But imagine something like Franky pulling out a biological sure-kill gun in Wano, saying he'd been working on it since Zou. Wouldn't that be a bit random and convenient, despite a potentially awesome reveal? What would make such a reveal far more rewarding is if we had any inkling from the story (just a throwaway line does the job) that made us think he was developing something new. Same story with the Gears. If the story had bothered to make us believe that Luffy was working on something new, we'd be on the edge of our seats waiting to find out what it was, and the Gears would definitely not be a disappointment to such an expectation.

    Out of curiosity, how would you feel if Luffy pulls out Awakening against Kaido and says he was practicing it each night that he was in his prison?
    Hmm now that you mention Usopp, he also got extremely fat on his island with Hercules which he burnt off in the time skip. I guess there's enough time alotted for such a physical change to not be necessarily super-human, but it might be worth noting.
    At any rate, this particular discussion can't really be resolved until Oda does or doesn't explain Luffy's body, but given the constant attention it's been getting, I'd honestly be gobsmacked if we got nothing.

    Well I just have great faith in Oda, it's not necessarily compared to other mangaka/authors. I've read some incredible books, and seen some incredible story-telling. The story of One Piece isn't the best one I know of (objectively), but keeping at it for 22 years while maintaining such a high level in all areas is a hell of an achievement, so Oda's probably the author I respect the most out of all the ones I know of. It all comes down to your "facade of complexity" (I believe this means that it seems complicated when it's ultimately simple?); a simple story told extremely well, with any layers of perceived complexity being added in tiny increments so it becomes very difficult to lose track of who's who or what's going on.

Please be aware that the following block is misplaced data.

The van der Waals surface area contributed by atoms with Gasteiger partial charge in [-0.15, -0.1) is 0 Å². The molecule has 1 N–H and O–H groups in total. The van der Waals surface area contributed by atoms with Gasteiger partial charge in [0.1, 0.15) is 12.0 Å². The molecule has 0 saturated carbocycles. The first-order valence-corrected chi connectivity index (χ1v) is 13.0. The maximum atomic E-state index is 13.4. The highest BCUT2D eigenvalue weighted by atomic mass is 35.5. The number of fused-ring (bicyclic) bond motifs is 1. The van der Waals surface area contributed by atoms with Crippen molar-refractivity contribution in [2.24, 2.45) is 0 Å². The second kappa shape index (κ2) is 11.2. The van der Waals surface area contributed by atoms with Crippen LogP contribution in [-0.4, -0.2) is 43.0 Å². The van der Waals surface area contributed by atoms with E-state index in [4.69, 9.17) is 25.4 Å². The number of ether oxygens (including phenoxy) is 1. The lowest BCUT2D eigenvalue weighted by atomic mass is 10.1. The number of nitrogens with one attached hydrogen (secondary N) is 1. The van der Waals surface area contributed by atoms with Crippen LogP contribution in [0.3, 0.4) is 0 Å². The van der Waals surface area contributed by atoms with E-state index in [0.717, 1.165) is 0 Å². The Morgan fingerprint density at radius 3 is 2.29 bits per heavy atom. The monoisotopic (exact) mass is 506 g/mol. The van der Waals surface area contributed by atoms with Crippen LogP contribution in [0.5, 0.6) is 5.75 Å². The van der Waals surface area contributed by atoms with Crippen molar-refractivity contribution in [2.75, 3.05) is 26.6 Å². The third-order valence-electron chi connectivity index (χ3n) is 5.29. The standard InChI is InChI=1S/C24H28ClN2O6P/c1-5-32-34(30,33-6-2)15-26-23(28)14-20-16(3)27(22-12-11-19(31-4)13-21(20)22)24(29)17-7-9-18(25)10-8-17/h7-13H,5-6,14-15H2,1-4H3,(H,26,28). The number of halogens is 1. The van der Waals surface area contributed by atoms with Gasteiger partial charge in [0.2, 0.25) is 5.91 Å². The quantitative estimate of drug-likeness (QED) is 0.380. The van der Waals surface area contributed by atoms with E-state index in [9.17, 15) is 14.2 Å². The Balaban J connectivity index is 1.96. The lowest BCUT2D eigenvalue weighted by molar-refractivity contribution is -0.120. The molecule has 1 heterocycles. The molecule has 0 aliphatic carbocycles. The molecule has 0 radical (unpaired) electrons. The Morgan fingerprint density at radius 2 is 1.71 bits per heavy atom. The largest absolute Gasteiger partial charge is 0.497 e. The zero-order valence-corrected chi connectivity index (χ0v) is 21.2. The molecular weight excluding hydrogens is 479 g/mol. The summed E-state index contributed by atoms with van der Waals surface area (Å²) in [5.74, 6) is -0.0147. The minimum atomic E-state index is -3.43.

Wait, so you want me to come up with an alternative to Gear 2nd and Third? Well, the example I gave above about Gear 1.5 could probably be stretched out enough to accommodate this gap, though admittedly it would compromise Luffy's more reckless fighting styles in favour of a much more strategic, targeted Luffy who would scope out enemy attack patterns and weaknesses and capitalise on this data to punish his opponents.
    I could also imagine Luffy massively increasing his destructive power using a mechanic like the one in Kong Gun where he loads some of his arm into itself to then spring it outwards. That's about all I can think of for now, but I mean you don't need to look much more beyond good ol' Bufford's countless theories about Luffy's future power-ups to know it is possible to have invented stuff to cover the gap just like the Gears without needing to be "lucky".

    Sorry I'm replying to this out of order, but every time I scroll up there's something else I want to respond to :P
    Content certainly has implied anything but weird bodies being the norm. Why would characters be so perplexed about it and comment on it if it was? Are you implying that perhaps everyone in the OP world has the capacity to heal and digest like Luffy?